THIS STORY HAS BEEN FORMATTED FOR EASY PRINTING

Medical chaos, delays cost ill Gazans' lives

UN agency cites border snarls

A Palestinian doctor tended to a patient in Gaza City yesterday. A leading health organization said dozens of Gaza residents have died after delays obtaining permits to enter Israel. A Palestinian doctor tended to a patient in Gaza City yesterday. A leading health organization said dozens of Gaza residents have died after delays obtaining permits to enter Israel. (Hatem Moussa/Associated Press)
Email|Print|Single Page| Text size + By Diaa Hadid
Associated Press / April 2, 2008

JERUSALEM - Dozens of Gaza residents have died waiting for medical treatment because of delays in obtaining permits to enter Israel, combined with a crumbling health system in Gaza, the World Health Organization said yesterday.

The UN agency listed 32 cases since October in which Gaza residents, ranging from a 1-year-old child to a 77-year-old man, died because they could not obtain urgent medical treatment.

Six were waiting for Israeli authorities to issue a permit to enter, according to the agency's report. It said others, including a 65-year-old woman, were denied permits because they were considered a security risk to Israel. A number of other patients had obtained a permit but died while making additional arrangements necessary to cross into Israel, such as getting permission for a Palestinian medical team to accompany them, the report said.

Some were not able to leave because Israel lacked the necessary hospital beds, while others died while waiting at the Erez crossing, which Gazans use to pass into Israel, the report said. Israel frequently shuts down the crossing because Hamas militants fire rockets nearby, aiming for Israeli soldiers and nearby Israeli communities.

Although Israel is letting in more medical patients than ever before, it's taking longer to apply for permits, said Ambrogio Manenti, head of the World Health Organization in Jerusalem.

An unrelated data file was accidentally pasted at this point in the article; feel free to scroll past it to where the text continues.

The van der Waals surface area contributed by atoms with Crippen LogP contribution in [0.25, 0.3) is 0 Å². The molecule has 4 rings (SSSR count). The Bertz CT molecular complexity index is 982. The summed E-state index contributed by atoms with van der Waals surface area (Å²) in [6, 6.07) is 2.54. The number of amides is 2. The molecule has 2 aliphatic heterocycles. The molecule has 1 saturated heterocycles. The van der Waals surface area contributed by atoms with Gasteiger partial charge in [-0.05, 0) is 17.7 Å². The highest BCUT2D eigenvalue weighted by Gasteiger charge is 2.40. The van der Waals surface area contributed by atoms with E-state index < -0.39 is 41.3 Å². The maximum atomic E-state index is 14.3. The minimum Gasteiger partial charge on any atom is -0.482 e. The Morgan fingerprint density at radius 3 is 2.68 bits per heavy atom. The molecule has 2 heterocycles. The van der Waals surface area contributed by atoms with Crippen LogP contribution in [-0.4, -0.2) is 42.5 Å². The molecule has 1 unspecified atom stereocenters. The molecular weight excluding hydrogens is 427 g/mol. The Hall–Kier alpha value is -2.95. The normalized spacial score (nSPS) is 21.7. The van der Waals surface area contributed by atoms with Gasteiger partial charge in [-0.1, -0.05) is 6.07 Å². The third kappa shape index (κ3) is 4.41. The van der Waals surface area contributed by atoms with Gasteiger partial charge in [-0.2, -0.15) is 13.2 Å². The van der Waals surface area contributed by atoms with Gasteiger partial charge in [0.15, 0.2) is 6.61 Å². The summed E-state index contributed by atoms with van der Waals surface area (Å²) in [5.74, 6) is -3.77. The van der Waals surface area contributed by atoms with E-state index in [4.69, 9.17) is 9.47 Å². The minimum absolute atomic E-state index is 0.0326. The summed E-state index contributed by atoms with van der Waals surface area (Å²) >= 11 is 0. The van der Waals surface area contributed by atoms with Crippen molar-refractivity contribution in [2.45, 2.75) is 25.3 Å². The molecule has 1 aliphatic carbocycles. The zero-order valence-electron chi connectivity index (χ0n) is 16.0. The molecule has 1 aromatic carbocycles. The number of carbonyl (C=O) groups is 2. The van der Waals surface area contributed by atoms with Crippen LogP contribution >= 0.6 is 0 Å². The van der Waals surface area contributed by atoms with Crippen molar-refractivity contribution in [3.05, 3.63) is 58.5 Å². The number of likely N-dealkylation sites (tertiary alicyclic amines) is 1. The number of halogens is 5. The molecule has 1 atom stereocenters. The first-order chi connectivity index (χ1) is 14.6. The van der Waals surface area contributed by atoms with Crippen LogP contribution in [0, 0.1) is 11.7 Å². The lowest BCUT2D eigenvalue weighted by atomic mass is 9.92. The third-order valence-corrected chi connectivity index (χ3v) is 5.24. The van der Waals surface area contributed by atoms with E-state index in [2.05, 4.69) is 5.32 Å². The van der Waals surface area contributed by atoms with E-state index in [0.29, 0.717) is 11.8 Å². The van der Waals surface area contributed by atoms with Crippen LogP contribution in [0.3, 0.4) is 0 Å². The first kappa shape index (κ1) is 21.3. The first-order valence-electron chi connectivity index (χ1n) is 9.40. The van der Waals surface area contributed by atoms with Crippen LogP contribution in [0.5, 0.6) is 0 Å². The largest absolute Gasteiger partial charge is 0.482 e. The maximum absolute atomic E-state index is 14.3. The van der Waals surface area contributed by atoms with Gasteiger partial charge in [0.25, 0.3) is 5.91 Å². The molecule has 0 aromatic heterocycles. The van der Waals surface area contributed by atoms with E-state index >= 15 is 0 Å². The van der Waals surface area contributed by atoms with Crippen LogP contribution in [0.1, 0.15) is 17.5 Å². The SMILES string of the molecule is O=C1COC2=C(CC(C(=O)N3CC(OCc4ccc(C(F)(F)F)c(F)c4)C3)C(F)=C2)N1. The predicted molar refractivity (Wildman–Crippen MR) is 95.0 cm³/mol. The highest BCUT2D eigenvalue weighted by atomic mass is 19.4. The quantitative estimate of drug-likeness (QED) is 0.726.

Israel says it needs to do lengthy checks on Gaza residents because of fears they could use illness as a pretext to carry out attacks. It has also challenged the number of cases WHO listed.

Patients with urgent cases are meant to be issued permits in less than two days, but can now take up to four days, the report said.

Colonel Nir Press, head of the coordination for Gaza Strip, said it was impossible to speed up the permit process because of security needs.

"They [Hamas] use humanitarian needs to attack us. We have to check every request," Press said.

Press said last year two middle-aged mothers who applied for permits for health treatment were discovered to be plotting suicide bomb attacks.

Gaza's access to external medical care was mostly limited after Hamas seized power of the strip in June, prompting Egypt and Israel to seal their borders. Israel has only allowed patients to enter in urgent medical cases, and Egypt has accepted only a trickle of patients from Gaza.

The Gaza Strip does not have much specialized medical care, and doctors traditionally transfer Palestinians to neighboring Egypt, Israel, and Jordan for treatment of serious illnesses.

In 2006, Israel admitted 4,932 patients from Gaza. In 2007, that number jumped to 7,176, with more than half of the patients, or 4,084, being admitted between July 1 and Dec. 31, after the Hamas takeover.

Press said Palestinians should coordinate with Egypt more to allow patients in. So far, Egypt has refused to deal with Gaza's Hamas rulers, but has allowed some patients in through Israel, making the process cumbersome.

Israel withdrew from Gaza in 2005, but controls most of Gaza's border crossings, air space, and seacoast.

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